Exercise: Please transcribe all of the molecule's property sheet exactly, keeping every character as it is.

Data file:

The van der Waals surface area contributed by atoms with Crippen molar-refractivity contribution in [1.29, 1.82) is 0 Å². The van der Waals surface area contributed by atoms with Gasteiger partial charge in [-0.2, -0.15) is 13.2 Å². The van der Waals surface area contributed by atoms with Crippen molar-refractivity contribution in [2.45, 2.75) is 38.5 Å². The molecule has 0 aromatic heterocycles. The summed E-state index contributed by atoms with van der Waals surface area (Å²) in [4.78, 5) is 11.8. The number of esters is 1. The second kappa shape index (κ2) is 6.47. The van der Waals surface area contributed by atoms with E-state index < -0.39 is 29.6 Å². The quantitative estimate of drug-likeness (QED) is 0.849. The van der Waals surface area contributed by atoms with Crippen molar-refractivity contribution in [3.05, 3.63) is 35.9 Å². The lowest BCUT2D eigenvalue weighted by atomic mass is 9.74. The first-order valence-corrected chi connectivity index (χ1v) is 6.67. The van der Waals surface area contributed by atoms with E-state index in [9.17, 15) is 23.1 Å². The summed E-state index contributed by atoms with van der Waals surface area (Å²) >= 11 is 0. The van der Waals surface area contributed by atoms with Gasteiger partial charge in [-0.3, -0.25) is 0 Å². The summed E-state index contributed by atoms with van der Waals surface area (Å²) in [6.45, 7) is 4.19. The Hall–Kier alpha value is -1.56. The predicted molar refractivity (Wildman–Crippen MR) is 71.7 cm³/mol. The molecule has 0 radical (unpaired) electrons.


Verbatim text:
The van der Waals surface area contributed by atoms with Crippen molar-refractivity contribution in [1.29, 1.82) is 0 Å². The van der Waals surface area contributed by atoms with Gasteiger partial charge in [-0.2, -0.15) is 13.2 Å². The van der Waals surface area contributed by atoms with Crippen molar-refractivity contribution in [2.45, 2.75) is 38.5 Å². The molecule has 0 aromatic heterocycles. The summed E-state index contributed by atoms with van der Waals surface area (Å²) in [4.78, 5) is 11.8. The number of esters is 1. The second kappa shape index (κ2) is 6.47. The van der Waals surface area contributed by atoms with E-state index < -0.39 is 29.6 Å². The quantitative estimate of drug-likeness (QED) is 0.849. The van der Waals surface area contributed by atoms with Crippen molar-refractivity contribution in [3.05, 3.63) is 35.9 Å². The lowest BCUT2D eigenvalue weighted by atomic mass is 9.74. The first-order valence-corrected chi connectivity index (χ1v) is 6.67. The van der Waals surface area contributed by atoms with E-state index in [9.17, 15) is 23.1 Å². The summed E-state index contributed by atoms with van der Waals surface area (Å²) >= 11 is 0. The van der Waals surface area contributed by atoms with Gasteiger partial charge in [-0.3, -0.25) is 0 Å². The summed E-state index contributed by atoms with van der Waals surface area (Å²) in [6.45, 7) is 4.19. The Hall–Kier alpha value is -1.56. The predicted molar refractivity (Wildman–Crippen MR) is 71.7 cm³/mol. The molecule has 0 radical (unpaired) electrons.